By Ben Sherman, Fort Sill CannoneerMay 24, 2012
FORT SILL, Okla.-- On May 16 the U.S. Marine Corps Artillery Detachment commemorated more than 60 years of training Marines at the Army Field Artillery School at Fort Sill.
Marines have had a presence at Fort Sill for almost 95 years, when the first Marines reported to the School of Musketry in 1917. In 1925, the first Marine artillerymen entered the School of Artillery. This celebration commemorated the decades of joint forces training between the Marine Corps Artillery Detachment and Army Field Artillery School.
Brig. Gen. Brian McKiernan, Field Artillery School commandant and chief of FA, welcomed the Marines, distinguished guests and visitors who gathered for the event.
"Marines have been, and will remain at the forefront here at Fort Sill, in forging the next generation of Marine and Army artillerymen and Fires supporters," McKiernan said.
"I personally cannot thank the Marine Corps enough for all they contribute here to Fort Sill and particularly to the Field Artillery School. Quite honestly without the Marine Corps instructors the Army would be hard pressed to meet the instructor requirements needed to train our current officer student load," said McKiernan.
Lt. Gen. George Flynn, Marine Corps Joint Force Development director and Joint Staff J-7, was the keynote speaker. Flynn stated that there's a very special relationship between the Army and the Marine Corps at Fort Sill because in many ways, they practiced joint forces before it became the norm in the rest of the military.
"Early on we recognized here at Fort Sill that no matter where we were, there was never going to be such a thing as a crowded battlefield," Flynn said. "And that having interoperability, and the ability to work together was what enabled us to achieve the successes that we have mutually achieved on the battlefield. We had common doctrine. That is one of the reasons why the Marine Corps is so joined at the hip with the Army."
Flynn went on to relate his earliest days at Fort Sill as a young Marine lieutenant.
"My gunnery instructor wasn't a Marine, but I still feared my Army gunnery instructor. I still remember to this day that he wasn't a pleasant man. But the heart of Fort Sill is the gunnery instructors, where we make true artillerymen," Flynn added.
Col. Doug Thomas, detachment commanding officer, focused on the essential mission of the artillery school training.
"The Marine Corps, just like the Army, is the King of Battle. We shape the battlefield for our maneuver brothers. Everything we do as Marines is focused on the basics, on the Marine infantrymen. How can we best support what our Marine brothers are doing on the battlefield?" Thomas said.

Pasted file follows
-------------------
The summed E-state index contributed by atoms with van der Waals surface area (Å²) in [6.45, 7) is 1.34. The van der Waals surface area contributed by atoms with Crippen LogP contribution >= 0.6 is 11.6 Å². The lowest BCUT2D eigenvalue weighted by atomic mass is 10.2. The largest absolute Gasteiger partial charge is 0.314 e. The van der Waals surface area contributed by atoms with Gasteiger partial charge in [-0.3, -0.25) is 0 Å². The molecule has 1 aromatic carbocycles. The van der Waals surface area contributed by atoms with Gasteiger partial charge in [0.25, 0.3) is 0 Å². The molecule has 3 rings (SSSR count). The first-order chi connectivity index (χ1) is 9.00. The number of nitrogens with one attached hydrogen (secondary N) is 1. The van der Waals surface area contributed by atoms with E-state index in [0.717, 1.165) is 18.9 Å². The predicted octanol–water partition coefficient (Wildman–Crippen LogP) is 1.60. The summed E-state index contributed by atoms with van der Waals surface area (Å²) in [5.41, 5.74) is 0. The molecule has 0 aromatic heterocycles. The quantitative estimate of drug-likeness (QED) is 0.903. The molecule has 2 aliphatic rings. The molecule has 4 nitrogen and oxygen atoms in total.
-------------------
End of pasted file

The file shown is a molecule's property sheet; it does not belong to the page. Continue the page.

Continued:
"Every Marine who learns artillery, comes to Fort Sill. It started in 1925 when the first Marines began to show up here. In the early 1950s our presence here increased, and we established an official Marine representative here at the schoolhouse. Over time the role of the Marines has just increased," Thomas added.
Many former drill instructors and retired Marines were in attendance.
Retired Capt. Thomas Durgin first came to Fort Sill in 1971 to become an artilleryman. He later came back as an instructor and taught maintenance and logistics.
"Colonel Thomas and I were instructors together at Fort Sill at that time. It's a real good feeling to come back for this ceremony and see so many familiar faces," said Durgin. "To look at the young Marines coming up and hear the Marine Corps hymn being played, it sends a shiver up and down my spine. This is part of history."
During the ceremony, artillerymen fired 15 rounds in honor of Flynn and the Marine Corps by the Fort Sill Salute Battery.
Spc. Casey Jones, B Battery, 2nd Battalion, 2nd FA "Big Deuce," presented Flynn with a canister representing the rounds fired in his honor during the ceremony.
At the end of the ceremony, a monument on McNair Avenue was unveiled with a plaque commemorating the event. The monument is flanked by two fully restored 75mm pack howitzers, which represent the most versatile and famous weapon used by Marine artillerymen from World War II, Korea and into Vietnam.
Nicknamed "Little Dynamite," these highly portable howitzers were employed by Marines under conditions that would been impossible for heavier artillery pieces of the time.
Today there are about 115 Marines permanently assigned to the Artillery Detachment here in support of the Army Field Artillery School's mission of training Marines and Soldiers to be the field artillerymen and fires supporters in the world. More than 2,000 Marines come through Fort Sill each year for training.
"There is no doubt that the future of the artillery is bright, provided that we can continue to adapt to the demands of the new environment. We are going to spread out on the battlefield in the future. We're going to have new organizations. We're going to have affordable precision and we're going to have to be available 24/7 to achieve our objectives," Flynn said.